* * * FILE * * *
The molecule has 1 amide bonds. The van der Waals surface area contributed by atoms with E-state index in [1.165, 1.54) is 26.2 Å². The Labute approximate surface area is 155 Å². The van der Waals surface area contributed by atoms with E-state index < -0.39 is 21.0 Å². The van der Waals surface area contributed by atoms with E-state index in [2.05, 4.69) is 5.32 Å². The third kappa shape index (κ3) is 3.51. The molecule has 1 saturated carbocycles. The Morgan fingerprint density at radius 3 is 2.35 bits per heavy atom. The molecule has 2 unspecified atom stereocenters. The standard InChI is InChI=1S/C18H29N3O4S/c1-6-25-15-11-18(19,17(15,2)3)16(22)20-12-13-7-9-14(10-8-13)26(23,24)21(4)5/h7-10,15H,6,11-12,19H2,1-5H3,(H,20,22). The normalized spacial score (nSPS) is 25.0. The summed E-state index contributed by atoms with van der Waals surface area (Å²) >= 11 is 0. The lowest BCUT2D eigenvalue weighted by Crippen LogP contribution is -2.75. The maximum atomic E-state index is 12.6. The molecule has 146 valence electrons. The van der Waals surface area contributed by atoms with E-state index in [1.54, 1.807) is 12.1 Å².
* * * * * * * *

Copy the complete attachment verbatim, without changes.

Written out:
The molecule has 1 amide bonds. The van der Waals surface area contributed by atoms with E-state index in [1.165, 1.54) is 26.2 Å². The Labute approximate surface area is 155 Å². The van der Waals surface area contributed by atoms with E-state index < -0.39 is 21.0 Å². The van der Waals surface area contributed by atoms with E-state index in [2.05, 4.69) is 5.32 Å². The third kappa shape index (κ3) is 3.51. The molecule has 1 saturated carbocycles. The Morgan fingerprint density at radius 3 is 2.35 bits per heavy atom. The molecule has 2 unspecified atom stereocenters. The standard InChI is InChI=1S/C18H29N3O4S/c1-6-25-15-11-18(19,17(15,2)3)16(22)20-12-13-7-9-14(10-8-13)26(23,24)21(4)5/h7-10,15H,6,11-12,19H2,1-5H3,(H,20,22). The normalized spacial score (nSPS) is 25.0. The summed E-state index contributed by atoms with van der Waals surface area (Å²) >= 11 is 0. The lowest BCUT2D eigenvalue weighted by Crippen LogP contribution is -2.75. The maximum atomic E-state index is 12.6. The molecule has 146 valence electrons. The van der Waals surface area contributed by atoms with E-state index in [1.54, 1.807) is 12.1 Å².